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Publication numberUS7745307 B2
Publication typeGrant
Application numberUS 12/168,332
Publication dateJun 29, 2010
Filing dateJul 7, 2008
Priority dateDec 24, 2004
Fee statusPaid
Also published asCN1794423A, CN100369194C, US7651197, US20060139407, US20080293216
Publication number12168332, 168332, US 7745307 B2, US 7745307B2, US-B2-7745307, US7745307 B2, US7745307B2
InventorsTakao Umeda, Osamu Machida, Jun Nagata
Original AssigneeRicoh Printing Systems, Ltd.
Export CitationBiBTeX, EndNote, RefMan
External Links: USPTO, USPTO Assignment, Espacenet
Method of manufacturing an inkjet head through the anodic bonding of silicon members
US 7745307 B2
Abstract
In a method of manufacturing an inkjet head, a silicon dioxide (SiO2) layer is produced on the surface of first silicon member formed from single-crystal silicon. Next, a glass layer formed of borosilicate glass or the like is sputtered onto the surface of the silicon dioxide (SiO2) layer. A silicon oxide (SiOx, x<2) layer is then formed on the surface of a second silicon member. The first and second silicon members and are bonded together by applying heat at about 450° C. with heaters, as a DC voltage is applied across electrode terminals. As a result, a silicon dioxide (SiO2) layer is formed at the interface of the glass layer and silicon oxide (SiOx, x<2) layer, anodically bonding the two layers.
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Claims(3)
1. A method of anodically bonding silicon members, the method comprising:
forming a silicon dioxide (SiO2) layer on a surface of a first silicon member;
forming a glass layer on a surface of the silicon dioxide (SiO2) layer;
forming a silicon oxide (SiOx, x<2) layer more deficient in oxygen than SiO2 on a surface of a second silicon member; and
bonding the first silicon member to the second silicon member by placing the surface of the glass layer in contact with the surface of the silicon oxide (SiOx, x<2) layer and applying heat to the first and second silicon members and a voltage across the first and second silicon members.
2. A method of anodically bonding silicon members according to claim 1, wherein the step of forming the silicon oxide (SiOx, x<2) layer comprises:
forming a thermal oxide layer on the surface of the second silicon member; and
releasing oxygen atoms by irradiating the thermal oxide layer with UV rays or an electron beam.
3. A method of anodically bonding silicon members according to claim 1, wherein the step of forming the silicon oxide (SiOx, x<2) layer is performed at lower oxidizing temperature and lower oxygen density than the oxidizing temperature and oxygen density when forming the thermal dioxide layer on the surface of the first silicon member.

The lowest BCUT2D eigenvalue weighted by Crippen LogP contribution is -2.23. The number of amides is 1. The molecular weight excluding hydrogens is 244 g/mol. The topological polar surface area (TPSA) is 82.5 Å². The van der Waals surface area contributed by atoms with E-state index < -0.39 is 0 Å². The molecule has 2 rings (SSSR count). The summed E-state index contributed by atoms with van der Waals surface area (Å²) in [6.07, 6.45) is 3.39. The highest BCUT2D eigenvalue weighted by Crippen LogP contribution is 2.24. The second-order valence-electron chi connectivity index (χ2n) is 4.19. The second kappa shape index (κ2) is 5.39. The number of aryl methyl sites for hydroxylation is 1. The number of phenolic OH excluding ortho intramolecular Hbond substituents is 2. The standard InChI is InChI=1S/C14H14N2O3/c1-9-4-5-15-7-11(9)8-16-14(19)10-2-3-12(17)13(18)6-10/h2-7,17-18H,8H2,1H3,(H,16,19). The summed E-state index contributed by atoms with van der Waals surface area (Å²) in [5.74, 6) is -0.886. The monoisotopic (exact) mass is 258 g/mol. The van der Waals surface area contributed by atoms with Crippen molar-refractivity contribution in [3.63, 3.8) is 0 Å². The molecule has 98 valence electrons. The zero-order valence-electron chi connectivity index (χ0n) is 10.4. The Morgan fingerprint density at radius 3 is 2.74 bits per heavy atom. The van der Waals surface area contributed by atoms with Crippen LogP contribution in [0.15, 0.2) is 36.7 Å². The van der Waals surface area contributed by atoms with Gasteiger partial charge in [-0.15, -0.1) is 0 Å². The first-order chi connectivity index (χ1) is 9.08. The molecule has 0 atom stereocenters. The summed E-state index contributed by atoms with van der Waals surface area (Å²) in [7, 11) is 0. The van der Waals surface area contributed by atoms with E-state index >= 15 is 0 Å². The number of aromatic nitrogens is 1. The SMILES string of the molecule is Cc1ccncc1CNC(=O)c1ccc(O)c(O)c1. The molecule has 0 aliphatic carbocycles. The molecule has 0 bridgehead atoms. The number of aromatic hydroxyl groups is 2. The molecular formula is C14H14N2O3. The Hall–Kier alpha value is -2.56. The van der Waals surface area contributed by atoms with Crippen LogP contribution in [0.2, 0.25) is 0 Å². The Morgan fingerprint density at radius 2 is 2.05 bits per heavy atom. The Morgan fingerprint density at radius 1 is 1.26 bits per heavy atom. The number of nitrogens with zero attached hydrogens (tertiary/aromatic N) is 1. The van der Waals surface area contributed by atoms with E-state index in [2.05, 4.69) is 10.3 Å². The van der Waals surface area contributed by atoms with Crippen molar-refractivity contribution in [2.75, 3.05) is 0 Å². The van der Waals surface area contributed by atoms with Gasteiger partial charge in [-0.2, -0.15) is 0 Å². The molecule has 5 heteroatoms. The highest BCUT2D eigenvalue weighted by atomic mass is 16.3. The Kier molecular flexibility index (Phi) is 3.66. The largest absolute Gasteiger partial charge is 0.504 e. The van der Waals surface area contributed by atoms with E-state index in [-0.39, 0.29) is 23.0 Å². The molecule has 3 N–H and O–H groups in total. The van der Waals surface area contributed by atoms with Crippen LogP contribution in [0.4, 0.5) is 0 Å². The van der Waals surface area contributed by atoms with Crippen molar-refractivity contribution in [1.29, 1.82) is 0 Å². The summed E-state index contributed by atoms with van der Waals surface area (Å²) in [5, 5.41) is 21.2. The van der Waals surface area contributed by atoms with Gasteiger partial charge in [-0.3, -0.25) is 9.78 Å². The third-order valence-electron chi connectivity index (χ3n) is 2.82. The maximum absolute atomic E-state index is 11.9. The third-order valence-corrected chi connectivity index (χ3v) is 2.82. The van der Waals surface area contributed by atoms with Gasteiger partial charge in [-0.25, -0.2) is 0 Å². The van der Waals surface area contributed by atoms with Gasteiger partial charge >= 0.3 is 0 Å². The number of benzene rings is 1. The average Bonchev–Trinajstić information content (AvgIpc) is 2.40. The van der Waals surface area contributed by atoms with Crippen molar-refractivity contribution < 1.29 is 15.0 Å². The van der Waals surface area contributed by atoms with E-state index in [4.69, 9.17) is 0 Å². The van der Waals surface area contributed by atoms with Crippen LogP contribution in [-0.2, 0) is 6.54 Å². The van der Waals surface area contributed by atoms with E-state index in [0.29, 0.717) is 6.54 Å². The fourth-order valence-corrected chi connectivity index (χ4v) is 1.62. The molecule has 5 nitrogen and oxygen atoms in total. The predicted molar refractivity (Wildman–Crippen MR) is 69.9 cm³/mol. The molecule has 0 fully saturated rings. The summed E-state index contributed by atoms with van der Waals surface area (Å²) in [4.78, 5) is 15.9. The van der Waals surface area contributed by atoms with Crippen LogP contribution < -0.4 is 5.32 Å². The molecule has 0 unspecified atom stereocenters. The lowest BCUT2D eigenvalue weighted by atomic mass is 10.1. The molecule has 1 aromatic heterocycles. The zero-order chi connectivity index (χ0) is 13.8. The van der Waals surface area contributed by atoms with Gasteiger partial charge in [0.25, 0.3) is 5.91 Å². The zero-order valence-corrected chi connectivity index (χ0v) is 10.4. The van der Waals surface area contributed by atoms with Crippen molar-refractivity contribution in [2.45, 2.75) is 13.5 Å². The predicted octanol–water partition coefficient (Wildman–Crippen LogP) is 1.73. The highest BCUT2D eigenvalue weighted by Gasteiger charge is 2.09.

Description
CROSS-REFERENCE TO RELATED APPLICATIONS

This application is a divisional application of U.S. Ser. No. 11/314,741 filed Dec. 22, 2005, and the complete contents thereof are herein incorporated by reference.

BACKGROUND OF THE INVENTION

1. Field of the Invention

The present invention relates to an inkjet head and an inkjet recording device equipped with the inkjet head, as well as a method of anodically bonding silicon members and a method of manufacturing the inkjet head. The present invention particularly relates to a method of anodically bonding silicon members and method of manufacturing an inkjet head by anodically bonding the silicon members after an oxide layer has been formed on the surfaces thereof. These methods are capable of providing an anodically bonded member and an inkjet head that are resistant to the corrosive properties of various types of ink, including alkaline ink.

2. Description of the Related Art

Inkjet printers are widely used as personal color printers. Normally, these printers use water-based ink. Recently, however, wide-format printers have been used in industrial applications to print signboards, advertisements, and the like. In addition to water-based ink, these wide-format printers also use oil-based ink and solvent ink.

There has also been a trend toward using inkjet heads that employ piezoelectric elements such as PZT in industrial applications. Some examples of these applications are thin film forming devices used in the manufacturing of liquid crystal panels and other displays, interconnection patterning devices using metal nanopaste as ink, and devices for applying metal-catalyzed ink on fuel cells and the like. The ink used in these applications may be acidic, alkaline, polar solvent, and the like. In order to support these diverse types of inks, the components constituting the structure of the inkjet head, and particularly the components that come into contact with the ink, must be resistant to corrosion.

Further, in order to meet the demands for high quality and high resolution in the printing applications and demands for fine pattern printing in industrial applications, it is desirable to develop a high-density printing head capable of ejecting fine ink droplets of 10 picoliters (pL) or less with high precision. One method for meeting these demands is proposed in Japanese Patent Application Publication No. HEI-6-55733. This method proposes to produce parts constituting a print head structure by performing MEMS (Micro Electro Mechanical Systems) machining of silicon members.